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Captives of Time

3.77  ·  Rating details ·  123 ratings  ·  14 reviews
School Library Journal
Grade 7-10
Time is the binding theme in this starkly imagined life in late medieval Europe. Sixteen-year-old Anne's Uncle Albrecht, an ex-monk, seeks to order time as if thus to ascertain the mind of God. But rival forces—a duke, the church, and the town merchants—also seek control of this new power image, the clock, amid social upheavals of laborers,
Mass Market Paperback, 268 pages
Published March 1st 1989 by Laurel Leaf (first published 1987)
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3.77  · 
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 ·  123 ratings  ·  14 reviews

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So excited to be reading this one again! After more than doubling my age since the last read...

Thanks so much to Gaeta1 from "What's the Name of that Book?" I NEVER would have found this again without help.
Read this in 8th grade, so I don't remember a lot, but it's basically about a girl in the Middle Ages who apprentices herself to her clockmaker uncle and then has to carry on his work, despite living in an era when people didn't trust science very much and trusted girls who could read even less. She also had to care for her mute brother, and fell in love with a knight whom she proceeded to have "more graphic than I was expecting in a book assigned for school" sex with a bunch of times. My whole ...more
Jun 19, 2018 rated it it was amazing  ·  review of another edition
Beautiful, moving, brutal, philosophical coming of age story, necessarily framed in religious faith (and doubt) during the Middle Ages. The brother's and sister's love and devotion to each other, as they struggled to survive as they wandered the countryside, is what I remembered most about it from having read it almost 30 years ago. That and the brother's white hair from being struck by lightning (not a spoiler, you learn this in the first couple pages).

I remember feeling this was the first real
Nov 20, 2018 rated it really liked it  ·  review of another edition
There is not much joy in this book.....

.....but it does capture the harsh realities of survival in 14th century Europe. The highlights for me were the main protagonist learning clock making from her uncle and her and her younger brother’s relationship with Rabbit. Enjoyable but grim at times.
Dec 14, 2011 rated it did not like it  ·  review of another edition
Cannot recommend this book. From the first chapter the book is a string of terrible things happening...violent and many that for the majority of the book I was cringing with each page just waiting for the next awful event.

Though the author may have been describing with some accuracy the medieval period, particularly the mindset of many of its was simply disturbing to me. I'll give the author credit for not going into graphic detail the awful things he writes about, and
Angela Poire
Apr 18, 2016 rated it really liked it  ·  review of another edition
I remember reading this well over twenty years ago. I was in middle school and I clearly remember thinking that I had no idea how this had ever been approved for young people. It's a fantastic book but it contains everything that an accurate depiction of the Black Death and the ensuing social chaos should include.

The one bright point in the main characters life, when she falls in (admittedly ill-advised) love ends with her lover being fatally injured with a gut wound and then gang raped whilst h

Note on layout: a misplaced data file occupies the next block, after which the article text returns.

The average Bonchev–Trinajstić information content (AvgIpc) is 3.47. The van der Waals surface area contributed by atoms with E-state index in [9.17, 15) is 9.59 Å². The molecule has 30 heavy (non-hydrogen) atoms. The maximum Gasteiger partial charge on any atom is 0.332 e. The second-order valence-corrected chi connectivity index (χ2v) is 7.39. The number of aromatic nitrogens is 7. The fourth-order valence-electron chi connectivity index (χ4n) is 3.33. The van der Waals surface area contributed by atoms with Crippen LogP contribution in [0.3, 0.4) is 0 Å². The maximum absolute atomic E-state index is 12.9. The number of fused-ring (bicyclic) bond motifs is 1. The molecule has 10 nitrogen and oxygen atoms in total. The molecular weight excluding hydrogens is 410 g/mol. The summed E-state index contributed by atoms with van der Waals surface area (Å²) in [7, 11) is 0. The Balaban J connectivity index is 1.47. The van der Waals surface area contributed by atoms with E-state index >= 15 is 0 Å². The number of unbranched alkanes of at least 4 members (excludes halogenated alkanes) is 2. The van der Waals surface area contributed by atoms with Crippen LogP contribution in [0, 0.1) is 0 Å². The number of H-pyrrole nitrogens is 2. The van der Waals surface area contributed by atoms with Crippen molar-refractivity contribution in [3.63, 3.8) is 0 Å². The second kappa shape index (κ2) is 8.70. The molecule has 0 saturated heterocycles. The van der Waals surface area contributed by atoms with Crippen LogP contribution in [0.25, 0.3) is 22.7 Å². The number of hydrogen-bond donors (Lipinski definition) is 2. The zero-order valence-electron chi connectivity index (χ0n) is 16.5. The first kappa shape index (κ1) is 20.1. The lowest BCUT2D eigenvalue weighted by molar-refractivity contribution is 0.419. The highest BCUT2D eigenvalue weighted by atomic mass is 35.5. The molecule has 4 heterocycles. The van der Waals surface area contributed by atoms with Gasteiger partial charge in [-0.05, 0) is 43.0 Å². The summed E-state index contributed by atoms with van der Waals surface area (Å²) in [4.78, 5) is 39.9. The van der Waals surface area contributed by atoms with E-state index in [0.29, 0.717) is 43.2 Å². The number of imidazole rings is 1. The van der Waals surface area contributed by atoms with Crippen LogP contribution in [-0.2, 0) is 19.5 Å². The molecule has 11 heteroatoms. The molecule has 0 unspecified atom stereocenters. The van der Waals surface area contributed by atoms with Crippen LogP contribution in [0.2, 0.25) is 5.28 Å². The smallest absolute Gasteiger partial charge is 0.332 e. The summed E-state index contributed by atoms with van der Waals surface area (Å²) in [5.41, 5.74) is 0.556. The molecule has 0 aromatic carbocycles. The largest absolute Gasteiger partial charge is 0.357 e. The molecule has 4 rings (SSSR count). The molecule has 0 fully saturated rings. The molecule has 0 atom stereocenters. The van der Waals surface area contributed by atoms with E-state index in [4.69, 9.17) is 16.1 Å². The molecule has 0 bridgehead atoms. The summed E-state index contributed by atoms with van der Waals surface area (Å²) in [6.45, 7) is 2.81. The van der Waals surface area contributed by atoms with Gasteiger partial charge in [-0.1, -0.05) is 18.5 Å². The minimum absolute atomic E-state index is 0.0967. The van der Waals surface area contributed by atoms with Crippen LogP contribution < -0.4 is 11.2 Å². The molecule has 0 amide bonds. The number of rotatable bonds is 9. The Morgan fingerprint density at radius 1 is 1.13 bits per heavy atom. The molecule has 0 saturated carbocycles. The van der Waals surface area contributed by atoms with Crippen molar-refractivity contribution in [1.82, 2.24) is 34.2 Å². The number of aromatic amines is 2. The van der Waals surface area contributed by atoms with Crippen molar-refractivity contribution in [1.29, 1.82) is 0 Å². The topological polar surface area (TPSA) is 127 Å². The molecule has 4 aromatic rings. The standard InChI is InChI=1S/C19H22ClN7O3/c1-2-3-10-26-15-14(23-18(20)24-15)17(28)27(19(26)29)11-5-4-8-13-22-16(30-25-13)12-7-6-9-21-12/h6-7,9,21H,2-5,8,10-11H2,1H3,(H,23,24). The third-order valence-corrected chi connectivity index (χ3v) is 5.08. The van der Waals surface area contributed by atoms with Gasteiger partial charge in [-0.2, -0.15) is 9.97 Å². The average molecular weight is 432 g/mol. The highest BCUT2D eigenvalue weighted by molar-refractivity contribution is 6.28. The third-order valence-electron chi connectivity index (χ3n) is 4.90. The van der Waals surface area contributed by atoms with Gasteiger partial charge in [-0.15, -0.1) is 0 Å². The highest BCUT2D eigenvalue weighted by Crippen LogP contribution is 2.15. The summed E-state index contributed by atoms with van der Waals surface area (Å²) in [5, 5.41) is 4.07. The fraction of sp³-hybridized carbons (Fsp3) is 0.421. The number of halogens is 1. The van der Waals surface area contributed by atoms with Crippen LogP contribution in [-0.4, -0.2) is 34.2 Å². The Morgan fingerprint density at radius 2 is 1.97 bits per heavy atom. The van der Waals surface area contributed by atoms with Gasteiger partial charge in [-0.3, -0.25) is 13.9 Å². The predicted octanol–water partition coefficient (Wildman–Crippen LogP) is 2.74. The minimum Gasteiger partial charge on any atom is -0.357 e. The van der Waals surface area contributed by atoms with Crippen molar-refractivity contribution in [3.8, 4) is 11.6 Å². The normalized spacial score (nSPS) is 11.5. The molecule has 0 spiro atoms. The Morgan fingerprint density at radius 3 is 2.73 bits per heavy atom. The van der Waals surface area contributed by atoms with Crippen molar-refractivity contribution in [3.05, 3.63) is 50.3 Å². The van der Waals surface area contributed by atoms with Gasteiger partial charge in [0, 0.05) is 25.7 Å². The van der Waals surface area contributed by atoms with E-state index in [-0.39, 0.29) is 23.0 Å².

Aug 26, 2013 rated it liked it  ·  review of another edition
I'm currently reading Plague In The Mirror which brought this book to mind. I read it in 6th grade (literally half my life ago) and it has stuck with me since then. I recall enjoying this book, partially for the delicious and slightly unsettling darkness about it. The world was scary and ugly which seemed so perfect for a book in medieval, Black Plague Europe.
With that said, I had trouble remembering the title of the book but was able to find it instantly by adding "rape" to my google search st
Dee Maselle
Nov 22, 2015 rated it really liked it  ·  review of another edition
Despite its darkness, this was a favorite when I was a teen. I liked the immersion into the survival quest of a young woman in the Middle Ages. Sometimes terrifying, sometimes tragic, but uplifting in the end. Because of this book, I *still* ask myself how I would survive the worst of the Middle Ages -- what would my marketable skills be; what health measures could I introduce?
Mar 09, 2016 rated it liked it  ·  review of another edition
A good book and memorable enough that I still think about it from time to time today, many years after reading it. But at the time I was pretty shocked by some of the content. Good for YA readers, but only if they're mature enough to handle some adult situations.
May 21, 2016 rated it liked it  ·  review of another edition
I must have liked this. After all this time I would expect to remember nothing. I did have to look it up, but I recognized it in the first few words.
Lee Anne
Jan 16, 2009 rated it liked it  ·  review of another edition
Shelves: adventure
Teen book
Nov 22, 2011 rated it did not like it  ·  review of another edition
The history of the dark ages comes alive with this book, albeit in the worst ways possible.
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Malcolm Joseph Bosse (1926–2002) was an American author of both young adult and adult novels. His novels are often set in Asia, and have been praised for their cultural and historical information relating to the character's adventures. Bosse mostly wrote historical fiction novels after the publication of The Warlord, which became a best-seller.

Bosse was born in Detroit, Michigan and died in New Yo
“God had spared us death but left us memory.” 0 likes
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